When an email pinged into my inbox from Gatorade, inviting me to train with elite GB cyclists at the Manchester Velodrome and do a (gross-sounding) 'sweat test', it took seconds for me to say yes.
And so last Monday evening I left London for a much sunnier Manchester. After a good night's kip at a plush hotel, I was up early and full of enthusiasm for my velodrome challenge. How hard could it be?
The answer was: very.
As soon as we arrived we could see some of the GB cycling squad belting around the track, defying gravity by clinging to a wooden wall at 42.5 degrees. As a relatively inexperienced cyclist and accident-prone individual, the sight of the confident pros made me feel like a candidate on much missed Channel 4 show 'Faking It'.
A short while later, freshly attired in a branded jersey and suitably hydrated, I was nervously clicking my way across the pit of the track towards my brakeless (gulp) fixed-gear bike.
Joining me on the mission were a handful of journalists along with Commonwealth-winning race walker Jo Jackson and GB sprinter Simeon Williamson. After clipping in and taking a few deep breaths we were off, practically flying on the weightless frame over the flat part of the track. Then we stopped for a quick debrief on how to climb: pedal very fast when you first hit the steep slope; keep your arms relaxed; don't steer and most importantly - don't panic.
After a few tentative laps, I tried to climb the steep sides and it's fair to say I didn't quite have the knack. I would start pedalling quicker, gain momentum and then - the fatal mistake - glance downwards, suddenly slow and then accelerate as I crashed back to the flat track.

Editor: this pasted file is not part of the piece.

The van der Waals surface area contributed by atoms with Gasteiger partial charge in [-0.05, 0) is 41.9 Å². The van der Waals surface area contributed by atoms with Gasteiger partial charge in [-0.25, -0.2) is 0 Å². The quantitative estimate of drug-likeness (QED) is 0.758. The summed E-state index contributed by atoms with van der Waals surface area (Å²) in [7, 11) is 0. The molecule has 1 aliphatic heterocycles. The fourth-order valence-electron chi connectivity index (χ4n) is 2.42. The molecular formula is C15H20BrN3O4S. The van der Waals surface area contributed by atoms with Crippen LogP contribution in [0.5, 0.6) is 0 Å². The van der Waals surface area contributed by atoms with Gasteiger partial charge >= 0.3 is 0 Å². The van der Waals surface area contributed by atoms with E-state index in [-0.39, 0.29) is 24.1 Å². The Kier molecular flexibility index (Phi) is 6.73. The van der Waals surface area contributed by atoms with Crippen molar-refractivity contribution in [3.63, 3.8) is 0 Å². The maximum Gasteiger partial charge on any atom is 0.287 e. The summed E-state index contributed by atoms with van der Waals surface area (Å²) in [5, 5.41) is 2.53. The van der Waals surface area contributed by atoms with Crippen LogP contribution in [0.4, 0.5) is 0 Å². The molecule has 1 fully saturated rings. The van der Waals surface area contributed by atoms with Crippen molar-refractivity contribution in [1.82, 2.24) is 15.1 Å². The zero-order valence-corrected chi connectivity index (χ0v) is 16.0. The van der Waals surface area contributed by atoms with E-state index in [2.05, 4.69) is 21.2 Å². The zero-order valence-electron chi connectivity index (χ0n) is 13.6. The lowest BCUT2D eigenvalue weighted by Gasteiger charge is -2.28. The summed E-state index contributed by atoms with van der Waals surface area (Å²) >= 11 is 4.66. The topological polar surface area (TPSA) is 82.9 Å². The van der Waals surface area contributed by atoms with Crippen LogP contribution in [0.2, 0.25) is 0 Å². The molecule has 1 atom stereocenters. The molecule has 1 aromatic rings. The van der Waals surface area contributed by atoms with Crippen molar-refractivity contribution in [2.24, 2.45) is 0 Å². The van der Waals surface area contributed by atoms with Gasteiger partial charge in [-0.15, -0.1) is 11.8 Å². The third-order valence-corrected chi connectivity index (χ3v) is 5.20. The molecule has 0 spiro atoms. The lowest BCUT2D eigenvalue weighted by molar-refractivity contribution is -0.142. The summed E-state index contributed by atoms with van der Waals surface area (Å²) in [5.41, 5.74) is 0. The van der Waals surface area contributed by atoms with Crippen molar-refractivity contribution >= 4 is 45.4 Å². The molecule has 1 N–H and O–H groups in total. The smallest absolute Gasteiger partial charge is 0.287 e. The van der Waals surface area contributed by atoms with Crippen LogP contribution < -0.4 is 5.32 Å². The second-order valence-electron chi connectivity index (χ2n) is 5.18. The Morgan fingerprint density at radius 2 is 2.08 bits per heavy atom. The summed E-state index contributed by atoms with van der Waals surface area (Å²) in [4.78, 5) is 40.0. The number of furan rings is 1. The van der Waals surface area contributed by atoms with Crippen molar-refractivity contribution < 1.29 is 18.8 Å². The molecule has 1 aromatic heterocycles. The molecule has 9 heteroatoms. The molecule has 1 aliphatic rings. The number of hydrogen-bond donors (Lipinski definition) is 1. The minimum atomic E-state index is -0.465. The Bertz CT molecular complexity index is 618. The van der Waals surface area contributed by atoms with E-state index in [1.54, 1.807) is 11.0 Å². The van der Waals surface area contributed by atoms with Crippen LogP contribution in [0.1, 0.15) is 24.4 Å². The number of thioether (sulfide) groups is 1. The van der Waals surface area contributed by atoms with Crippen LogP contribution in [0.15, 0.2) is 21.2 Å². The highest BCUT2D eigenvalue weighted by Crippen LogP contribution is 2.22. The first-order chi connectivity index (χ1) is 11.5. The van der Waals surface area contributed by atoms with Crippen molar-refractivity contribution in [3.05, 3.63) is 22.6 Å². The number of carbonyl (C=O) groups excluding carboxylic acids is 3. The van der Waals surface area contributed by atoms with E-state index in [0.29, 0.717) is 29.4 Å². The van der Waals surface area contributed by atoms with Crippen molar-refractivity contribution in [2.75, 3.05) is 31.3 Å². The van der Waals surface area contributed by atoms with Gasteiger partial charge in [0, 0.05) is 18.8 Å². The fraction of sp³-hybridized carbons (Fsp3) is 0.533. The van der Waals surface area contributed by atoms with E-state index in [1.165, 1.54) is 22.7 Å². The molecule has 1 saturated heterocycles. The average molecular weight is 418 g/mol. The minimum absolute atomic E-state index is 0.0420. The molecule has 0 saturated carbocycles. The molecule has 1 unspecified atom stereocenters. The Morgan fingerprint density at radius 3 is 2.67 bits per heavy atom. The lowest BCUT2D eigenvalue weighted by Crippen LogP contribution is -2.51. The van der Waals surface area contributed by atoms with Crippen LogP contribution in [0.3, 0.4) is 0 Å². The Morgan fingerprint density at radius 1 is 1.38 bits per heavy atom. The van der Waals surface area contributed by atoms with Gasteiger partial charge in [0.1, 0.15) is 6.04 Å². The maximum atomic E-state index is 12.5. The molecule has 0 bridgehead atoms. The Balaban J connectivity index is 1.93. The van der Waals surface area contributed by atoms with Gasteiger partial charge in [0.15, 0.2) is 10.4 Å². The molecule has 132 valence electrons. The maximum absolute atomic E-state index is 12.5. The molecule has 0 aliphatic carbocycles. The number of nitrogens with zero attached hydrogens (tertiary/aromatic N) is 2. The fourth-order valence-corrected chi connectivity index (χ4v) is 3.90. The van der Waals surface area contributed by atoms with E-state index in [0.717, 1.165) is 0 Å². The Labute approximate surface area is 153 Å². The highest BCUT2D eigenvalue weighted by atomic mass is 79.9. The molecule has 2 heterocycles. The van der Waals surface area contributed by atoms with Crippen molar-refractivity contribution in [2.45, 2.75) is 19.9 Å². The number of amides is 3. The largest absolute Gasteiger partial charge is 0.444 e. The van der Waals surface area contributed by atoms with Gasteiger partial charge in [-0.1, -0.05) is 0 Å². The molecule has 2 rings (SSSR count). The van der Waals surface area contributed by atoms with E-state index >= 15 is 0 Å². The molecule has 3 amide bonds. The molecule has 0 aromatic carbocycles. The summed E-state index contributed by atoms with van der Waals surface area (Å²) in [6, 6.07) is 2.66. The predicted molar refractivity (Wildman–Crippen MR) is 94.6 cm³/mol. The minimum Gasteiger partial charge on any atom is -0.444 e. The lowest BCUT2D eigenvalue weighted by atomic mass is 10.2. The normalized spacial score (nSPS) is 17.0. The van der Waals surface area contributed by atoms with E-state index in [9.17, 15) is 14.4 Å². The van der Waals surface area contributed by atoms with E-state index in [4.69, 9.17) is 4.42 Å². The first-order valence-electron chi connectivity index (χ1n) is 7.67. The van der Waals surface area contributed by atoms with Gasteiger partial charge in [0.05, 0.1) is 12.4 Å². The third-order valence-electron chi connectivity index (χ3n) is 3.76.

A small part of me wants to book another session at the velodrome to master this exhilarating art, but for the most part I'm happy to watch the British cycling team chase glory from the comfort of my sofa, with a new appreciation of the speed and courage it takes.
Then it was time for my sweat test conducted by scientists from the Gatorade Sports Science Institute. Every elite athlete will go through this process and now it was time for this amateur's turn. The science behind the test is to discover how much water, minerals and electrolytes you lose when you train, so you can top up levels just the right amount to race at your best.
On an elite level it can mean the difference between victory and defeat. British Cycling and Team Sky nutritionist Nigel Mitchell explained to us that Tour de France cyclists require up to 10 litres of fluid a day plus a mean daily nutrtitional intake of 6,750 kcal. No wonder they need expert advice to get the balance right.
We were weighed before the test, asked to give a urine sample and had plaster-like strips attached to our forehead and arms. Then we had a 45 minute session on the Wattbike, cycling consistently hard, so that sweat beads popped up on our arms and trickled down our foreheads. Just one row ahead of me I could see Team GB and Team Sky cyclists Ian Stannard and Alex Dowsett powering furiously away. If that isn't peer pressure to go faster, I don't know what is.
Staggering off the bike Bridget Jones-style, I had a few minutes to wipe the sweat from my brow and take a quick isotonic slug before being able to interview Ian, Alex and Nigel and pose for the obligatory photoshoot (above).
After my day at the velodrome, I'm under no illusion that I'm about to be talent spotted for the GB Development Squad, but I am hugely grateful for such a unique opportunity. Seeing the hard work and camaraderie that go into Team Sky has made me more determined than ever that the TW Relay Team shall be a success. And I've got no excuse not to nail my nutrition strategy now I've got my hard-earned sweat test results.